A fetch developed late Thursday (7/19) into Friday associated with a 984 mb low well south of Tahiti. 30-35 kts south winds were confirmed at roughly 50S 160W into early Saturday (7/21) generating 23-25 ft seas at 45S 155W targeting Hawaii quite well through mid-Saturday (7/21). Swell expected in Hawaii starting Sunday (7/29) at 2 ft @ 16-17 secs (3.0-3.5 ft faces) and on the increase reaching near 3 ft @ 14 secs (4 ft faces) Monday. Swell Direction: 180-185 degrees. Swell Direction: 180-185 degrees. Minimal swell expected for California starting Monday (7/30) at 2.6 ft @ 14-15 secs (3.5 ft faces) from 205 degrees.

Gale #2
On Monday (7/23) a complex area of low pressure (really 2 separate lows in close proximity to each other) set up east of New Zealand generating an elongated fetch of southwesterly winds with the core reaching 45 kts near 43S 163W. A tiny area of 30 ft seas was confirmed by the Jason-1 satellite at 39S 162W aimed 20 degrees east of the 181 degree path to Hawaii well up the 206 degree path to California but totally shadowed by Tahiti. The fetch continued into the evening drifting generally east with peak winds near the 35-40 kt range. 27 ft seas over a tiny area at 40S 160W. Tuesday morning winds were down to 35 kts at 42S 156W aimed reasonably well up the 205 degree path to California and unshadowed and almost out of the Hawaiian swell window. 23 ft seas were aimed towards Hawaii and fading at 40S 160W with 27 ft seas at 39S 150W aimed about 25 degrees east of the 201 degree path to California. 35 kts winds to hold in this area (40S 153W) in the evening with 25 ft seas forecast at 37S 150W pushing towards California up the 203 degree path and partially shadowed by Tahiti. By Wednesday AM (7/25) the last fading remnants of this fetch to be centered at 37S 150W with winds 30 kts aimed and shadowed like before relative to California. 25 ft seas are forecast at 35S 150W aimed northeast, but again partially shadowed. By evening this system is to be gone with 24 ft seas fading at 35S 145W. For the most part this swell was aimed best at Hawaii and in closer proximity, providing them the best shot for surf. California was shadowed by Tahiti from the bulk of this and will like see only minimally rideable surf (details to be provided in the QuikCAST's). Swell expected in Hawaii starting Tuesday (7/31) at 2.6 ft @ 15 secs (3.5-4.0 ft faces). Swell Direction: 190 degrees.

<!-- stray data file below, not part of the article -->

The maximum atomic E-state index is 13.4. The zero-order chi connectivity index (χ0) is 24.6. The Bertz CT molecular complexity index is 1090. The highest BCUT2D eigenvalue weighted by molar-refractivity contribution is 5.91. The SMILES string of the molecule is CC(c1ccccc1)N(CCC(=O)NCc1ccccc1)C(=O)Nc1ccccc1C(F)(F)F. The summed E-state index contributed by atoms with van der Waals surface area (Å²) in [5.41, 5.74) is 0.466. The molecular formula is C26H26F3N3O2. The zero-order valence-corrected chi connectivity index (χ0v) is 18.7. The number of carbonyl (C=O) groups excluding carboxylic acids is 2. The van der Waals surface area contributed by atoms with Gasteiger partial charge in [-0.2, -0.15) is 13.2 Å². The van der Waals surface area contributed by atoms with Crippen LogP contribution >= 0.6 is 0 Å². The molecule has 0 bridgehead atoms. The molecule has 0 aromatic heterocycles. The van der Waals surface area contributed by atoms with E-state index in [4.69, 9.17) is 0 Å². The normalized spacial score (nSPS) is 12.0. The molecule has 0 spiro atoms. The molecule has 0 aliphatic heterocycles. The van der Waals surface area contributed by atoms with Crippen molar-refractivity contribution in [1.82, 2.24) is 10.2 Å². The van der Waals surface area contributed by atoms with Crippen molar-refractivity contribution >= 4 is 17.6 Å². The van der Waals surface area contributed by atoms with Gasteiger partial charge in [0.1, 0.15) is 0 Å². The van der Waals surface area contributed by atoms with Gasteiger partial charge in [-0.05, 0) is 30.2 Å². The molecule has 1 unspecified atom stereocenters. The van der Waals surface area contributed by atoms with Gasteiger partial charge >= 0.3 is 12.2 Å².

South Pacific Animations: Jetstream - Surface Pressure/Wind - Sea Height - Surf Height

 

QuikCAST's

 

LONG-TERM FORECAST
Marine weather and forecast conditions 3-10 days into the future

North Pacific

Beyond 72 hours the models indicate high pressure to continue in the 1024 mb range while pushing from a position north of Hawaii towards California. The result is to be 20-25 kt north winds over a small area off Cape Mendocino Sat/Sun and a building northwest windswell into Central California, then increasing to the 30 kt range area Mon/Tues with windswell increasing yet more. Hawaii to see trades in the 15-20 kt range with a limited footprint through the weekend producing minimal short period windswell along easterly shores, then fading early next week as the bulk of the high moves to a point just off the Northern CA coast.